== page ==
• Potential champs, or pages that rank high or have high authority but low relevance;
  • Falling stars, or pages with declining search traffic; and
  • Better “mousetraps,” or pages with high conversion rates.

All four types of content build upon the others through internal links and leverage each other’s strengths to fill gaps and make the content stronger.

Crestodina explained that clients are at the height of their interest after purchasing a solution or product. To that end, “thank you” landing pages should include mentions of when the client can expect to hear from you and provide opportunities for more action, such as an email list subscription, links to social media channels and internal website links to provide more information.

“You need to differentiate yourself, so you stand out and be memorable,” added Gingiss in his keynote. “Use this an opportunity for a little humor and let your hair down. Rely on casual language; you don’t have to be boring.”

Engaging and intriguing thank you pages help ease the buyer’s remorse that typically comes with big purchases and signed contracts, explained Gingiss. Marketers can reassure customers that they made the right choice by involving them in the celebration, which could be as simple as sending a snail mail “thank you” card.

Renewing Online & Social Media Presence

As simple as it sounds, Crestodina recommends brands take the time to research their company on Google to discover insights such as:

  • What site links are being shown the most (and therefore need the most updating);
  • Which competitors are bidding on the brand;
  • Potential partners;
  • Questions people typically ask regarding the organization;
  • Related searches and search phrases; and
  • Any reputation issues.

When an alert’s received that a company was tagged or mentioned in another article, check out the page, Crestodina added. Make sure the company is linked and, if it’s not, reach out to the editor with an update request. They’ll either link or they won’t, but it’s nothing to get worked up about, he said.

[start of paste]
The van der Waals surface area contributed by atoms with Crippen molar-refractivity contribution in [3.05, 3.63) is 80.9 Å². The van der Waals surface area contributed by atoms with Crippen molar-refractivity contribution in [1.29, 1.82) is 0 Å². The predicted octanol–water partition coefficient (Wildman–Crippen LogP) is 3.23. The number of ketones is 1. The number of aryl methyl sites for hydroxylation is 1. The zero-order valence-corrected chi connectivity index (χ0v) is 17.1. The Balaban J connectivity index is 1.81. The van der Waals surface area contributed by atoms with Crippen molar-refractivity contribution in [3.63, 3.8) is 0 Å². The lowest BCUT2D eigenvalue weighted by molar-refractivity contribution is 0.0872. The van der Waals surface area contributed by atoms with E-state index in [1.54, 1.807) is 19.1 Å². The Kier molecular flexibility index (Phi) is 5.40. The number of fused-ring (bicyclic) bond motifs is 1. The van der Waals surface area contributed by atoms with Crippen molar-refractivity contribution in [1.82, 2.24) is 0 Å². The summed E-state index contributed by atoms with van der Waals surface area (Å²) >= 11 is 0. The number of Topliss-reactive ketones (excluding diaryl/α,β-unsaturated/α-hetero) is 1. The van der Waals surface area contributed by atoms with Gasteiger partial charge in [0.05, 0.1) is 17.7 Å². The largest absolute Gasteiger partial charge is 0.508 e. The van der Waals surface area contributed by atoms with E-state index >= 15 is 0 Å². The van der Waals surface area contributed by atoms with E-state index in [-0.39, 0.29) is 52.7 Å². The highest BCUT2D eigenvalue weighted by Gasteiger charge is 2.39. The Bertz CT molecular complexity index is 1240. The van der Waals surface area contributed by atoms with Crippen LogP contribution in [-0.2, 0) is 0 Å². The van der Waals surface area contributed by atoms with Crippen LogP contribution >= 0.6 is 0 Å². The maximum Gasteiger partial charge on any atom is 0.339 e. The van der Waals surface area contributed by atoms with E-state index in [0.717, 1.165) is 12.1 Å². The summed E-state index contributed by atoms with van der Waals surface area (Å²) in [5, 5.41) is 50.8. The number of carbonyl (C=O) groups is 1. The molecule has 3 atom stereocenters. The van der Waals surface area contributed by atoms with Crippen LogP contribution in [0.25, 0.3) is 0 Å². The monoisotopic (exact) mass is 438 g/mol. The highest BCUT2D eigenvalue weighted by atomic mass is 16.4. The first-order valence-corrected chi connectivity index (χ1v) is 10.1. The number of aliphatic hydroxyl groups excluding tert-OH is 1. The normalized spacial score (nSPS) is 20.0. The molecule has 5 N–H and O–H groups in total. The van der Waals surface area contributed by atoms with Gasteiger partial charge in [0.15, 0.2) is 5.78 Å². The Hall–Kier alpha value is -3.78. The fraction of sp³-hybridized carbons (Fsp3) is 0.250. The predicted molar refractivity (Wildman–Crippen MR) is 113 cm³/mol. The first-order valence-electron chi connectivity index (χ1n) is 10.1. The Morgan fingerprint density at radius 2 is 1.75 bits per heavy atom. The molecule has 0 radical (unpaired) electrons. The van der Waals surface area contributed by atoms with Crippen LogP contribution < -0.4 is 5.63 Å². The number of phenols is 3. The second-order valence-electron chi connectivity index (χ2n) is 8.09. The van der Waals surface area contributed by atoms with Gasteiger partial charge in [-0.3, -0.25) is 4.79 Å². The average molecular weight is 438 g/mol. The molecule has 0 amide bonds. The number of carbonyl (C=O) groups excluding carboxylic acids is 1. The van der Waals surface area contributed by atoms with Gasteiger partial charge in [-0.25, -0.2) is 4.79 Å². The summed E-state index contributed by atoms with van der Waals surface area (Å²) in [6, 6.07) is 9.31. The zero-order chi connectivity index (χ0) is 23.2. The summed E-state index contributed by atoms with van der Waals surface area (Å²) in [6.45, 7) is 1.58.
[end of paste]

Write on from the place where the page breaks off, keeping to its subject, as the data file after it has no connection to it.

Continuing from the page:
Crestodina also recommended that all social media profiles should feature mini calls to action and provide reassurance for the reader instead of a generic, uninformative “about us” section. Social media bios should be enticing — businesses should discuss what they can offer prospects and give people a reason to follow them. Make sure pictures are prominent and legible, and pin high-value articles to the top of the feed.

Gingiss explained that an organization’ssocial media should emulate the engaging experiences provided throughout the buyer’s journey. He added that a chunk of those 650 million daily tweets typically discuss a client’s experience with a brand, whether it was good or bad.

“When we think about what gets shared, it’s mostly negative experiences — especially on social media,” said Gingiss. “‘Meh’ doesn’t get shared; it’s a so-so experience. If you’re giving people a ‘meh’ experience, they’re not talking about you. Thirty percent of consumers say they’d share a negative review online after a bad experience, while 49% said they’d post a positive review online after a good experience.”

Following reviews of any kind, Gingiss suggested brands follow up, maintain their company’s tone and respond to clients accordingly.

However, a company’s social media profile is one thing, while employee profiles are another. According to Crestodina, employee accounts should build their personal brand, identity and reputation. This includes professional headshots, a strong bio discussing what they do, the value they add, plus skills and endorsements.

At the end day of the day, marketing and selling is a human-based activity, and taking little steps to strengthen a company’s online persona, connect with humans and personalize experiences in an engaging way is what will provide brands with an advantage as the world starts to emerge from the Covid slump.

“You’re selling to human beings, who are consumers in their other lives,” said Gingiss. “Whether you like it or not, you’re being compared to the best consumer buying experience your customers have had — make it memorable.”